If you read my column regularly you know I am a dedicated rose wine enthusiast. One of my greatest joys as a wine educator is to watch someone who thinks of rose as strictly sweet discover the palate-pleasing range of styles this wine has to offer.
As rose overcomes its cloying reputation, more and more wine drinkers are discovering that, just as with reds and whites, there’s a rose for everyone.
We sometimes think of rose wines as dainty, low-alcohol summer sipping wines, but this isn’t always the case. Roses can be robust, high-alcohol wines equal to many full-bodied cabernet sauvignons, topping 14.5 percent alcohol.
In determining which style of rose is best for you, it’s important to look at its composition.
PINOT NOIR ROSE = PERFECT
One of my favorite vineyard memories is sitting on the deck overlooking Presqu’ile Winery’s Santa Maria Valley vineyards sipping their rose. We generally don’t think of pinot noir as a grape variety for rose. But it only takes one taste of Presqu’ile’s expression to bring you to a new love of rose. Made using 100 percent pinot noir from their vineyards, Presqu’ile makes its rose using the direct pressing method, fermented by native yeasts and aged 6 months in stainless steel.
- 2016 Presqu’ile Vineyard Rose of Pinot Noir, California (about $20 retail)
TAVEL ROSE = ROBUST
For those thinking of rose as a “ladies who lunch” kind of drink or the sweet syrup mixture popularized in the 1970s and ’80s, then it’s time you meet Tavel rose. The Tavel AOC (Appellation d’Origine Controlee) is in France’s southern Rhone wine region. It is France’s only region that exclusively produces rose wine. It is legend on its own, but it was also said to be one of Ernest Hemingway’s favorite wines. Hemingway is often thought of as a man’s man, and this expression of rose definitely falls at the masculine end of the spectrum. Made primarily from Grenache and cinsualt, these dry wines have more body and complexity than other roses and are often compared to red wines with less color.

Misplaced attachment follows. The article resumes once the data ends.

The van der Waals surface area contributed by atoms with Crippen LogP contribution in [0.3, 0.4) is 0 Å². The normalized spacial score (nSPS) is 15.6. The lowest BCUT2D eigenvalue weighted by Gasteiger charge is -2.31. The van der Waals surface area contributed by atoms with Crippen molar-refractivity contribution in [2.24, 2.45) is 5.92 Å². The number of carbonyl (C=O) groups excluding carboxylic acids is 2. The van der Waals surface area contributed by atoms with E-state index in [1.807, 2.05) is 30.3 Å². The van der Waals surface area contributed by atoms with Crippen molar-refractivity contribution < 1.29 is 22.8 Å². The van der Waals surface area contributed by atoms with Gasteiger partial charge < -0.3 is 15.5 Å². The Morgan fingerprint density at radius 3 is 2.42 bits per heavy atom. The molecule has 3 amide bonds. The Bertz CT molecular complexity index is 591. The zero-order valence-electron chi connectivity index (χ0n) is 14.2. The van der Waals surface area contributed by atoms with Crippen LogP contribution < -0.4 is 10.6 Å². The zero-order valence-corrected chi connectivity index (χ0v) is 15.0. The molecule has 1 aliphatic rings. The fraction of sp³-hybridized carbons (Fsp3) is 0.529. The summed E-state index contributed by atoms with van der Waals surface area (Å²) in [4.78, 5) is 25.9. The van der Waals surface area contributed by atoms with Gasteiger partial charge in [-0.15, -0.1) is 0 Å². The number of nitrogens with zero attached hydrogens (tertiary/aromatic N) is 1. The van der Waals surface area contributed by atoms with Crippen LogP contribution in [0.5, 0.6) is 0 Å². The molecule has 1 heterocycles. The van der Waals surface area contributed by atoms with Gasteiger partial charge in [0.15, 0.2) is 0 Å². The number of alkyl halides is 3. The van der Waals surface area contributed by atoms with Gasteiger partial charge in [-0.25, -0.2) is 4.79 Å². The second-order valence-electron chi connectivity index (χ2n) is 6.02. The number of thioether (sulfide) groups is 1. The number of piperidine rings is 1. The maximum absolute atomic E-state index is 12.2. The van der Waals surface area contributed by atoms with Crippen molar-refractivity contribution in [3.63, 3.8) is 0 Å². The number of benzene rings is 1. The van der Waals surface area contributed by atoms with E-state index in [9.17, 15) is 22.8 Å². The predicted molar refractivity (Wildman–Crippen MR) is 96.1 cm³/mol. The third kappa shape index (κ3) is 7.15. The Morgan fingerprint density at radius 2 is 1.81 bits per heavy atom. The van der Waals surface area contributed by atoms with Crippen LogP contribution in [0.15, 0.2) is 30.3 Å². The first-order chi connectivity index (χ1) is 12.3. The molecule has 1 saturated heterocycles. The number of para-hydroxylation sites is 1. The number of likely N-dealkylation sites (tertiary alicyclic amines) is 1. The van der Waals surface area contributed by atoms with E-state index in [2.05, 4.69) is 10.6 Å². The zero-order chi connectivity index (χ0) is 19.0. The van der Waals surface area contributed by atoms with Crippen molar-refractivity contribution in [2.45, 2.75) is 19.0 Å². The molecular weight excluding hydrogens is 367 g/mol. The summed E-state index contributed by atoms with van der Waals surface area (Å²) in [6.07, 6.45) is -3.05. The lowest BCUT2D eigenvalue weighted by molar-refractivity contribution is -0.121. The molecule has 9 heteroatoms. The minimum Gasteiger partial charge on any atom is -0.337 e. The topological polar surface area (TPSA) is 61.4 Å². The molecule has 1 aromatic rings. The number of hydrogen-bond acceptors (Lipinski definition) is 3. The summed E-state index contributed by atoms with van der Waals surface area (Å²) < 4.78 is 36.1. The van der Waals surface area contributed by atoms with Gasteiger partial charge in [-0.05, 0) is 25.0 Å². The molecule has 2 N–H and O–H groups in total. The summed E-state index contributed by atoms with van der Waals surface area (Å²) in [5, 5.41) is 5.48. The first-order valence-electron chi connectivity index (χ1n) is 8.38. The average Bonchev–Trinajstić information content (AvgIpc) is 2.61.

- 2016 Chateau D’ Aqueria Tavel Rose, France (about $22 retail)
ZINFANDEL ROSE = SWEET
White Zinfandel is perhaps the best known and most popular rose wine in America. These wines not only account for the most sales by volume for rose, but also represent over half of all zinfandel production. Aromas of strawberry, cotton candy, sweet melon as well as high acidity are in line with the American palate, making white zinfandel a popular, refreshing summer drink.
There is a world of difference in how the zinfandel grape for red wine (high alcohol, jammy, peppery full-bodied wines) are brought to market versus rose. The name “white zinfandel” was coined by Bob Trinchero of Sutter Home in the 1970s after a zinfandel vat of juice became “stuck” during fermentation. (If the juice does not fully become overtaken by the yeast and ferment to dry, the sugars are not converted and it leaves a sweetness to the wine.) Rather than see a glass empty, he decided on half full and today we have “white zinfandel.”
- 2016 Buehler Vineyards White Zinfandel, California (about $10 retail)